Hypertext Webster Gateway: "ladder"

From Easton's 1897 Bible Dictionary (easton)

occurs only once, in the account of Jacob's vision (Gen. 28:12).

From Webster's Revised Unabridged Dictionary (1913) (web1913)

Ladder \Lad"der\, n. [OE. laddre, AS. hl?der, hl?dder; akin to
OFries. hladder, OHG. leitara, G. leiter, and from the root
of E. lean, v. (?). See {Lean}, v. i., and cf. {Climax}.]
1. A frame usually portable, of wood, metal, or rope, for
ascent and descent, consisting of two side pieces to which
are fastened cross strips or rounds forming steps.

Some the engines play, And some, more bold, mount
ladders to the fire. --Dryden.

2. That which resembles a ladder in form or use; hence, that
by means of which one attains to eminence.

Lowliness is young ambition's ladder. --Shak.

{Fish ladder}. See under {Fish}.

{Ladder beetle} (Zo["o]l.), an American leaf beetle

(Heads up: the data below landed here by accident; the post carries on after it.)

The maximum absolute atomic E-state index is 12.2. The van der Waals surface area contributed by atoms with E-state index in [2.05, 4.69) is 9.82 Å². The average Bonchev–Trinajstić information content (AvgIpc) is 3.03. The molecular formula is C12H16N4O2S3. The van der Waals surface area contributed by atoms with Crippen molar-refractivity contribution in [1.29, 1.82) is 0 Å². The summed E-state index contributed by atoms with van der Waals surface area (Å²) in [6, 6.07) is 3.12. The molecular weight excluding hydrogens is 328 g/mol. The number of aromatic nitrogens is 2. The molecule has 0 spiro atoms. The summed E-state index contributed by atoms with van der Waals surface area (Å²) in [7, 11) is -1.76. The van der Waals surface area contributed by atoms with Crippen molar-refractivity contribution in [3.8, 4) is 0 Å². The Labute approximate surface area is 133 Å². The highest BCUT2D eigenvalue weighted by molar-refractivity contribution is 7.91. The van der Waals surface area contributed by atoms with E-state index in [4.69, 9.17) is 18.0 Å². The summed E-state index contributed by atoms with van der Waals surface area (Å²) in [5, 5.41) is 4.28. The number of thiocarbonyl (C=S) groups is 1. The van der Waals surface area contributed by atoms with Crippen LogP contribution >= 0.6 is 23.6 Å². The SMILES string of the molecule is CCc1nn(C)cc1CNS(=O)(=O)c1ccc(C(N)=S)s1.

({Chrysomela scalaris}). The elytra are silvery white,
striped and spotted with green; the under wings are
rose-colored. It feeds upon the linden tree.

{Ladder handle}, an iron rail at the side of a vertical fixed
ladder, to grasp with the hand in climbing.

{Ladder shell} (Zo["o]l.), a spiral marine shell of the genus
Scalaria. See {Scalaria}.

From WordNet (r) 1.7 (wn)

n 1: steps consisting of two parallel members connected by rungs;
for climbing up or down
2: a row of unravelled stitches; "she got a run in her
stocking" [syn: {run}, {ravel}]
v : come unraveled or undone as if by snagging, of stockings;
"Her nylons were running" [syn: {run}]

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